‘We did not mean to become Christians’, said Esmaeil as we sat in his lounge. ‘But we were slowly changed as we read the Holy Book and listened to your speaking at the church’. Fatemeh his wife nodded her agreement, while their 6-year-old daughter Salmah looked on.
Another elder and I from the EPC (Evangelical Presbyterian Church, Christchurch) were visiting this gentle Iranian family in their home in response to their request for baptism.
They had previously requested baptism, but we had declined, because there were questions about sincerity. Now we asked ourselves: ‘Who are we to withhold baptism from those who profess faith in Christ?’
This family is typical of the many that our church has been privileged to assist on the path to salvation in Jesus Christ.
Christchurch, like other main centres around New Zealand, has become home recently to many economic migrants, refugees and asylum seekers from all over the world.
It is among these recent migrants that the Spirit of God is doing a powerful work. One local Chinese church claims to have baptised over 300 mainland Chinese in the past couple of years. Praise the Lord!
Along with the excitement of seeing people come to faith in Christ, gospel work amongst migrants brings its own special problems and issues – insincerity, opportunism, cultural misunderstandings, and language issues for our worship services and midweek Bible studies.
The Evangelical Presbyterian Church in Christchurch is relatively young. It came into existence in 1974 as the result of growing concern among Evangelical members of mainline Presbyterian churches over the rise and prevalence of liberalism.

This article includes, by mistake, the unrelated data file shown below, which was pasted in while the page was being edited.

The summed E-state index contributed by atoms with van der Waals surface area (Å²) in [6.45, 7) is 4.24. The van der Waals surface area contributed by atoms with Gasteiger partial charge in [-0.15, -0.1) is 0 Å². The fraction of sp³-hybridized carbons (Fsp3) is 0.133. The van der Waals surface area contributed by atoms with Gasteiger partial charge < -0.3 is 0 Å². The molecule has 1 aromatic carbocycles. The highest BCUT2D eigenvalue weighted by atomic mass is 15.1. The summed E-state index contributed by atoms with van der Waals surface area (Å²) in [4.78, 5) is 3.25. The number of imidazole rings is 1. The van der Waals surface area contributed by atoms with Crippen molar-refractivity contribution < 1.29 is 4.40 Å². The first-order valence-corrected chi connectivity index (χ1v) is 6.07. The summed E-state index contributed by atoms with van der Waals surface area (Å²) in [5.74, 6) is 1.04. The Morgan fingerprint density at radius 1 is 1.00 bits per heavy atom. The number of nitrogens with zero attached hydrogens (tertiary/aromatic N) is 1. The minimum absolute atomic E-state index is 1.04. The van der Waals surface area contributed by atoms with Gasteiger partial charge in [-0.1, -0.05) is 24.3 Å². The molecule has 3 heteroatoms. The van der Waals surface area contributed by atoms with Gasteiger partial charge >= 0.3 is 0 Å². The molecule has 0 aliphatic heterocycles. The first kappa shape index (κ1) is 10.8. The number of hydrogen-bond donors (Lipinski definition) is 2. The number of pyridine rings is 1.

Through the influence of Banner of Truth reprints of Puritan classics, and through the Navigator’s ministry to university students, a movement to ‘start again’ began.
Over the years the church has been blessed with godly leadership, biblical preaching, and a desire to restore the ‘vineyard’ of God that men have destroyed (Jeremiah 12:10).
Over time it also became apparent that just maintaining a ‘faithful’ witness was not going to get the new church very far.
The leaders realised that a ‘preservation’ or ‘remnant’ mentality, combined with natural Kiwi conservatism, would see the work die out with a whimper rather than grow.
The challenge, therefore, has been to take the foundation laid – that is, good strong Reformed thinking and practice – and nurture out of it a passionate commitment to evangelism.
Today we are blessed with over sixty communicant members and their children, plus roughly the same number of regular adherents.
The work to reach refugees and migrants has been expanded through a ministry partnership with Botros Morgan’s Youth Forever Club, a community-based outreach to Arabic and African youth.
Add to this, different Bible studies catering for English-language learners, plus ministries of mercy to those in need, and one sees a holistic battlefront against the forces of hell.
At the beginning of 2001 we welcomed into our congregation three families of the USA-based Campus Outreach Ministries, to help us re-establish work amongst Christchurch university students.
These team members have had many exciting opportunities to share the gospel, including two investigative Bible studies with non-Christian students in their dorms.
However, it is easy to mention all these things we ‘do’, while forgetting what God does for us. Central to the life and nourishment of the church is the weekly preaching of his Word.
We must never forget that it is the prayers of the saints – in private, in small groups and in the congregation – that leads us to trust more and more in his sovereign love and (as Calvin put it) causes God to ‘open the floodgates of heaven and pour out his blessings upon us’.
These are the core, foundational elements of a healthy church. They are the ‘boring’ components of holy living. But we ignore them at our peril.